History: Yoshio Kishi (1932-2012) is an award-winning New York City-based film and sound editor whose credits include such classics as Jerry Schatzberg’s “Panic in Needle Park” (1971), Alan Parker’s “Fame” (1980), Martin Scorcese’s “Raging Bull” (1980), and Wayne Wang’s “Dim Sum” (1985). For four decades, Kishi has been an avid collector of materials that trace the depiction of Asian Americans in U.S. intellectual and popular culture and of materials produced by Asian American activists to counter such stereotypical images. His compulsion for collecting Asian Americana began in the mid-1960s when, in the midst of thinking about his identity, he began to regret not knowing more about his ethnic heritage.
Survey Conducted: Wed, 2008-11-19
Creator: Kida, Emi; Kida, Isaku
History: Isaku Kida (1905-1996) immigrated to the United States from Japan in 1930 as a student of theology. Following Japan’s attack on Pearl Harbor, he fell under the suspicion of the FBI for his growing interest in Communism. Arrested and interned at Ellis Island, he was subsequently released to work as a language instructor for the Office of Strategic Services. Nearing the end of WWII, Isaku became a business manager, and later, president of The Hokubei Shimpo(renamed New York Nichibei in 1945). During its run from 1945 through 1993, the paper documented the life of New York’s postwar Japanese American community, serving not only as a place to obtain community news but also as an important outlet for Asian American writers. A range of progressive causes from civil rights to women’s and gay rights found expression within its pages. In addition, the paper regularly documented developments in the Asian American Movement born in Chinatown in the late 1960s and 1970s, the Asian American arts movement, and the redress movement of the 1970s and 1980s.
Survey Conducted: Fri, 2009-03-13
Creator: Japanese American Association of New York
History: The Japanese American Association of New York, Inc (JAA) is a nonprofit organization serving the Japanese and Japanese American community through a variety of activities, including social services, education, scholarships and cultural events. JAA was founded in 1907 as the Japanese Mutual Aid Society (Nihonjin Kyosaikai) by Dr. Toyohiko Takami. The organization’s first major project was to purchase land in Mt. Olivet Cemetery, Queens in 1912 to provide a burial plot for Japanese Americans. In 1914, the organization became the Japanese Association of New York (New York Nihonjinkai), under which name it continued until World War II. The organization was dissolved during World War II but reconstituted shortly thereafter, serving largely as a relief organization. Through the American Friends Service Committee’s Licensed Agency for Relief in Asia (LARA), it sent food and clothing to Japan. As conditions in Japan improved, the organization turned its attention towards local needs, merging with the Japanese American Welfare Society in 1952 to form the Japanese American Association of New York.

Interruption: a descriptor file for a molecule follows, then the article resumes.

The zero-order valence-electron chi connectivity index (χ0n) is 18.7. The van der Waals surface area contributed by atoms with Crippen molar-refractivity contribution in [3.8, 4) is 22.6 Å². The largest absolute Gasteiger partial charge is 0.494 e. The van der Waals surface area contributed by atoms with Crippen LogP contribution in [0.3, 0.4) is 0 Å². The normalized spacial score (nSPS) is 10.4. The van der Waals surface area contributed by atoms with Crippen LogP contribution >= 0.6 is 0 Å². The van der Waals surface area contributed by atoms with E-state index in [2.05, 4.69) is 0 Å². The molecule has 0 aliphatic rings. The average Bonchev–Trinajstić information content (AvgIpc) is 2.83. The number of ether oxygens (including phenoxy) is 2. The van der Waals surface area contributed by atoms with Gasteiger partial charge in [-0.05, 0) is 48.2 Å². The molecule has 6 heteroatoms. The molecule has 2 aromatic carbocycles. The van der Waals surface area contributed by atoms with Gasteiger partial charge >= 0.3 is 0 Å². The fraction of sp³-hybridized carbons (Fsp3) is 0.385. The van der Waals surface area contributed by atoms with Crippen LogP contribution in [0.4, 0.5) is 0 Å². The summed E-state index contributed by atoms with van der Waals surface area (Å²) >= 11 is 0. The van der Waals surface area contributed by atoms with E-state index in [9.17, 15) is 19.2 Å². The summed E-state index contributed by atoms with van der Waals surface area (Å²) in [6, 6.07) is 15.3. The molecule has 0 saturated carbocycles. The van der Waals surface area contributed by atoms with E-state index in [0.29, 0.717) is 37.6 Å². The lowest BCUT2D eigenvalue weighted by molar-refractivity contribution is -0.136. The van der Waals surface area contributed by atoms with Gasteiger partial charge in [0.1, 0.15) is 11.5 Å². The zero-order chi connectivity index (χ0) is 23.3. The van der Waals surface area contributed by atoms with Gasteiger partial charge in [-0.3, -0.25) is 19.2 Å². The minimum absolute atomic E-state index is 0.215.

History: Canton-born modernist painter Yun Gee (1906-1963) immigrated to San Francisco in 1921 at the age of fifteen to join his merchant father, Gee Quong On. In 1906, Gee’s father was among the thousands of Chinese immigrants to claim US citizenship following the San Francisco earthquake that destroyed City Hall and the Hall of Records housing citizenship papers, thus enabling him to later sponsor his son to America. Read more
History: Epoxy was an Asian American artists’ collective founded in 1982. Like other alternative art movements in New York City, it was a response to the arts establishment at the time. Founded by artists originally from Hong Kong such as Bing Lee, Eric Chan, Chung Kang Lok, Jerry Kwan, Ming Fay and Kwok, membership later included artists like Zhang Hongtu and Andrew Culver who were from other countries. Read more